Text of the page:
Malaysian Restaurant For Healthy Cauliflower Fried Rice

On the days when I crave fried rice, I don’t think of finding a healthy version. The shops I usually gravitate to are hawkers like Uncle Soon Fried Rice for their spicy and punchy sambal wok hei, or any Chinese restaurant nearby.

Kenneth Lai knew his dishes couldn’t compete with those affordable mom and pop stores in the Malaysian market, so he co-founded a brand around cauliflower rice to form Cauli & Rice.

His not-so-healthy beginnings

The sale of cauliflower rice was actually accidental for Kenneth, who first started selling fried chickens from a central kitchen for take-out and deliveries under the M Fried Chicken brand. “It’s probably the opposite of the idea of ​​being healthy,” he realized.

The brand had some success selling fried chickens that were paired with good old fried rice to act as belly fillers. But soon they noticed an influx of customers who were just buying the fried rice without the chickens. Orders like these would come in quite often, making them realize that their fried rice had standards.

Cauli rice with a side of fried chicken / Image credit: Cauli & Rice

So, the team set out to improve their fried rice with Malaysian flavors in mind. Kenneth also asked his co-founders, “How are we different from the rest of the truly glorious hawker places where the sifus to serve fried rice in a fragrant wok?

“And then I remembered drinking cauliflower rice some time ago. It’s light in taste, low in calories, and almost looks like white rice when the cauliflower has been shredded.

The team immediately rejected his idea.

Having never tried the cauli rice themselves, they were even more skeptical about frying it. But they eventually compromised, deciding to put it on the menu as an option, while still having white rice on hand for their rice bowls.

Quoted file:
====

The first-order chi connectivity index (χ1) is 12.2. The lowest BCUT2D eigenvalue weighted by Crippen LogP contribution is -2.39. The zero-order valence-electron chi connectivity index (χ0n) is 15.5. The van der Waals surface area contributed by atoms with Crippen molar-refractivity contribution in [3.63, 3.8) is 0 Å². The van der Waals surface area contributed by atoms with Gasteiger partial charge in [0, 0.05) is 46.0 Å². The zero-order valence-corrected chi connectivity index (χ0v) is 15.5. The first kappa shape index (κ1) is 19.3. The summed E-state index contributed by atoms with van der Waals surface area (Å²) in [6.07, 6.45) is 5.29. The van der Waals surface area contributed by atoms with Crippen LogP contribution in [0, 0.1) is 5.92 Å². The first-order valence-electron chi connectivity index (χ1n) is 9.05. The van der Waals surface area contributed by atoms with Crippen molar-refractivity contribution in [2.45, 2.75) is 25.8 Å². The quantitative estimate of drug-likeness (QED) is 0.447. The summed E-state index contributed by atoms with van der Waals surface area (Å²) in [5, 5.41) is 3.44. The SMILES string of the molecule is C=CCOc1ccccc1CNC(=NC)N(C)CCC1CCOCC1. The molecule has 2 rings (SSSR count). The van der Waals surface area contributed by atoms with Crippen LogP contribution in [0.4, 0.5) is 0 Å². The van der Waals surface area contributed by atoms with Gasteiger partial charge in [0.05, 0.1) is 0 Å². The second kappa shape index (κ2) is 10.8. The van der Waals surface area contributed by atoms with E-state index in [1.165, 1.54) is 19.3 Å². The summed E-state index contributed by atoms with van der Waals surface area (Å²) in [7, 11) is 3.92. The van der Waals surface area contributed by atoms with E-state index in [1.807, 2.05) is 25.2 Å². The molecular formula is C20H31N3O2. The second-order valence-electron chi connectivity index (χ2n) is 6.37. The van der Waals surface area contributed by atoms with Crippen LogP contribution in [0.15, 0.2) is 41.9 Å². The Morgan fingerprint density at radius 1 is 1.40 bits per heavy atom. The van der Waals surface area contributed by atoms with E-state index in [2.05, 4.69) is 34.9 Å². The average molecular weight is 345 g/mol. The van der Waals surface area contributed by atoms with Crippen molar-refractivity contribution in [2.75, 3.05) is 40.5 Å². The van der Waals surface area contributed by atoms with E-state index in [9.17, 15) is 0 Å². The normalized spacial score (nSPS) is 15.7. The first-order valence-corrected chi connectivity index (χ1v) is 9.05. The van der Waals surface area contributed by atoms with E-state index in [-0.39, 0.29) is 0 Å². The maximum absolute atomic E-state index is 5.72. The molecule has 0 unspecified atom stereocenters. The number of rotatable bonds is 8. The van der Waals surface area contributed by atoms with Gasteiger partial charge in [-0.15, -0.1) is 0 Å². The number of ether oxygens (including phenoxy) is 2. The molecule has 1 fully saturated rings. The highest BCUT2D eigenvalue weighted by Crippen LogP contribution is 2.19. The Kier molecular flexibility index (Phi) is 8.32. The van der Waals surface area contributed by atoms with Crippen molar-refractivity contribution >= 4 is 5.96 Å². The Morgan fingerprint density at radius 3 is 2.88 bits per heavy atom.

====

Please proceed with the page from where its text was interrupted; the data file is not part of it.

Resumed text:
Maybe Kenneth even had an “I told you so” moment for his team when they sold out every 2kg of cauli rice at lunchtime. It was only the first day of their market test in Subang Jaya 2 years ago, and 2 weeks later they were shredding 10 kg of cauliflower rice per day.

“We were humbly surprised by its acceptance, so we started to focus from M Fried Chicken towards selling cauliflower rice for Cauli & Rice,” Kenneth told Vulcan Post.

Bowls cooked to order

Fresh cauliflowers are delivered to Cauli & Rice’s kitchens where they are rinsed and dried to prevent additional moisture build-up, as cauliflowers have a high water content. The vegetable is then shredded with the restaurant’s custom machines to produce cauliflower rice in sizes that mimic white rice. It will then be stored in a refrigerator inside containers to be fried to order. This process is usually done on a daily or 2 day basis.

Prepare the cauli rice / Image credit: Cauli & Rice

Assembling a bowl of rice at Cauli & Rice is similar to salad bars and poke bowl shops. Customers can choose their preferred type of rice and vegetables as well as raw and cooked foods to build their bowls.

However, with Cauli & Rice, all ingredients are cooked to order to reduce waste. Raw ingredients that don’t run out at the end of the day are simply packaged, refrigerated and used for the next day.